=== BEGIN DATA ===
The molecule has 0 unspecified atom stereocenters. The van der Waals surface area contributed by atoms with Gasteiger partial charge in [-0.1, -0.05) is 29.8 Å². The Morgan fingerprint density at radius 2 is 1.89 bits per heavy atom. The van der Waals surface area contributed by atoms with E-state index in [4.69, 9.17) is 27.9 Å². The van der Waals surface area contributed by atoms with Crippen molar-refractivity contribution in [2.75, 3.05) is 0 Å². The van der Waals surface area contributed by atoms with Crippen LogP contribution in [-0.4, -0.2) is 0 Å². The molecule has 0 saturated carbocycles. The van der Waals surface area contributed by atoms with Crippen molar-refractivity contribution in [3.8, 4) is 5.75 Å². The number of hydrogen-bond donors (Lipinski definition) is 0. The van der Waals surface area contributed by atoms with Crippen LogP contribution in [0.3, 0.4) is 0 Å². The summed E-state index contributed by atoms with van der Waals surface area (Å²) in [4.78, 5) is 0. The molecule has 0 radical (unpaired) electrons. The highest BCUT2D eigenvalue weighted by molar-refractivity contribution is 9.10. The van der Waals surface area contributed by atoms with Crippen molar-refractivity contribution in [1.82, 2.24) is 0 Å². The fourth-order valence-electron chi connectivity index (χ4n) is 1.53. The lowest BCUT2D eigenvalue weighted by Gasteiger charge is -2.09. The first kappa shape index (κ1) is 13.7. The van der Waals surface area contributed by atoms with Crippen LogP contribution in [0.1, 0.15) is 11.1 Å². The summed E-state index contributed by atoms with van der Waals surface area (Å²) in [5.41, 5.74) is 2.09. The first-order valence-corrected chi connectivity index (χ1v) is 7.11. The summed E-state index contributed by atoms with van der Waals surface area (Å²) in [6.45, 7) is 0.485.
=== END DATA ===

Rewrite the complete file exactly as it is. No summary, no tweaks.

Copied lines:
The molecule has 0 unspecified atom stereocenters. The van der Waals surface area contributed by atoms with Gasteiger partial charge in [-0.1, -0.05) is 29.8 Å². The Morgan fingerprint density at radius 2 is 1.89 bits per heavy atom. The van der Waals surface area contributed by atoms with E-state index in [4.69, 9.17) is 27.9 Å². The van der Waals surface area contributed by atoms with Crippen molar-refractivity contribution in [2.75, 3.05) is 0 Å². The van der Waals surface area contributed by atoms with Crippen LogP contribution in [-0.4, -0.2) is 0 Å². The molecule has 0 saturated carbocycles. The van der Waals surface area contributed by atoms with Crippen molar-refractivity contribution in [3.8, 4) is 5.75 Å². The number of hydrogen-bond donors (Lipinski definition) is 0. The van der Waals surface area contributed by atoms with Crippen LogP contribution in [0.3, 0.4) is 0 Å². The summed E-state index contributed by atoms with van der Waals surface area (Å²) in [4.78, 5) is 0. The molecule has 0 radical (unpaired) electrons. The highest BCUT2D eigenvalue weighted by molar-refractivity contribution is 9.10. The van der Waals surface area contributed by atoms with Crippen molar-refractivity contribution in [1.82, 2.24) is 0 Å². The fourth-order valence-electron chi connectivity index (χ4n) is 1.53. The lowest BCUT2D eigenvalue weighted by Gasteiger charge is -2.09. The first kappa shape index (κ1) is 13.7. The van der Waals surface area contributed by atoms with Crippen LogP contribution in [0.1, 0.15) is 11.1 Å². The summed E-state index contributed by atoms with van der Waals surface area (Å²) in [5.41, 5.74) is 2.09. The first-order valence-corrected chi connectivity index (χ1v) is 7.11. The summed E-state index contributed by atoms with van der Waals surface area (Å²) in [6.45, 7) is 0.485.